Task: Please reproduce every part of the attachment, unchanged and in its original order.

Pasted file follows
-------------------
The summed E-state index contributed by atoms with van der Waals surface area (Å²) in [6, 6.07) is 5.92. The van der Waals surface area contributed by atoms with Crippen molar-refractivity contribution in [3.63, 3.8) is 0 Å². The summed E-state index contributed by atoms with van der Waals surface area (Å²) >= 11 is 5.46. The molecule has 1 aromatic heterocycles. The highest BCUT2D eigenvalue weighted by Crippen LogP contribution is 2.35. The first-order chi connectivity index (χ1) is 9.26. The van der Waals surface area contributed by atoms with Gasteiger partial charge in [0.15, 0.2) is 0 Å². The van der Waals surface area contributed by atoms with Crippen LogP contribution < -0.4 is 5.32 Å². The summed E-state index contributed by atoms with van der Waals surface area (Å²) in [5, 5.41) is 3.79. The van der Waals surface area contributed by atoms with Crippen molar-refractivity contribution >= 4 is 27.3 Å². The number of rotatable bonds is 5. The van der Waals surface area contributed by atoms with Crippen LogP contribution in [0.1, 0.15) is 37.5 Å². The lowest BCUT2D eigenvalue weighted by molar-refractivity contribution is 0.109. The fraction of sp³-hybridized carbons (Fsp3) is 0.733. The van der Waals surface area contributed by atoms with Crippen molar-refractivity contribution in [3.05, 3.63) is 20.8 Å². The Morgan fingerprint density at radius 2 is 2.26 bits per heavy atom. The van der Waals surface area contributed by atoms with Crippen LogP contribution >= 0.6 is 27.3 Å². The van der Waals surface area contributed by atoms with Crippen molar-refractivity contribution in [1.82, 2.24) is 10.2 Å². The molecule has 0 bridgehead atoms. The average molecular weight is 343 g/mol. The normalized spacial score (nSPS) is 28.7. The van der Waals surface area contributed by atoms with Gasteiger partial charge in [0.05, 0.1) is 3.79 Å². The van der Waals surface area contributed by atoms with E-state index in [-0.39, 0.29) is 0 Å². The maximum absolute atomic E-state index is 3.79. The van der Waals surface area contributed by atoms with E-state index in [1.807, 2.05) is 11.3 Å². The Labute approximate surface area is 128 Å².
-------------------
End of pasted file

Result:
The summed E-state index contributed by atoms with van der Waals surface area (Å²) in [6, 6.07) is 5.92. The van der Waals surface area contributed by atoms with Crippen molar-refractivity contribution in [3.63, 3.8) is 0 Å². The summed E-state index contributed by atoms with van der Waals surface area (Å²) >= 11 is 5.46. The molecule has 1 aromatic heterocycles. The highest BCUT2D eigenvalue weighted by Crippen LogP contribution is 2.35. The first-order chi connectivity index (χ1) is 9.26. The van der Waals surface area contributed by atoms with Gasteiger partial charge in [0.15, 0.2) is 0 Å². The van der Waals surface area contributed by atoms with Crippen LogP contribution < -0.4 is 5.32 Å². The summed E-state index contributed by atoms with van der Waals surface area (Å²) in [5, 5.41) is 3.79. The van der Waals surface area contributed by atoms with Crippen molar-refractivity contribution >= 4 is 27.3 Å². The number of rotatable bonds is 5. The van der Waals surface area contributed by atoms with Crippen LogP contribution in [0.1, 0.15) is 37.5 Å². The lowest BCUT2D eigenvalue weighted by molar-refractivity contribution is 0.109. The fraction of sp³-hybridized carbons (Fsp3) is 0.733. The van der Waals surface area contributed by atoms with Crippen molar-refractivity contribution in [3.05, 3.63) is 20.8 Å². The Morgan fingerprint density at radius 2 is 2.26 bits per heavy atom. The van der Waals surface area contributed by atoms with Crippen LogP contribution >= 0.6 is 27.3 Å². The van der Waals surface area contributed by atoms with Crippen molar-refractivity contribution in [1.82, 2.24) is 10.2 Å². The molecule has 0 bridgehead atoms. The average molecular weight is 343 g/mol. The normalized spacial score (nSPS) is 28.7. The van der Waals surface area contributed by atoms with Gasteiger partial charge in [0.05, 0.1) is 3.79 Å². The van der Waals surface area contributed by atoms with E-state index in [-0.39, 0.29) is 0 Å². The maximum absolute atomic E-state index is 3.79. The van der Waals surface area contributed by atoms with E-state index in [1.807, 2.05) is 11.3 Å². The Labute approximate surface area is 128 Å².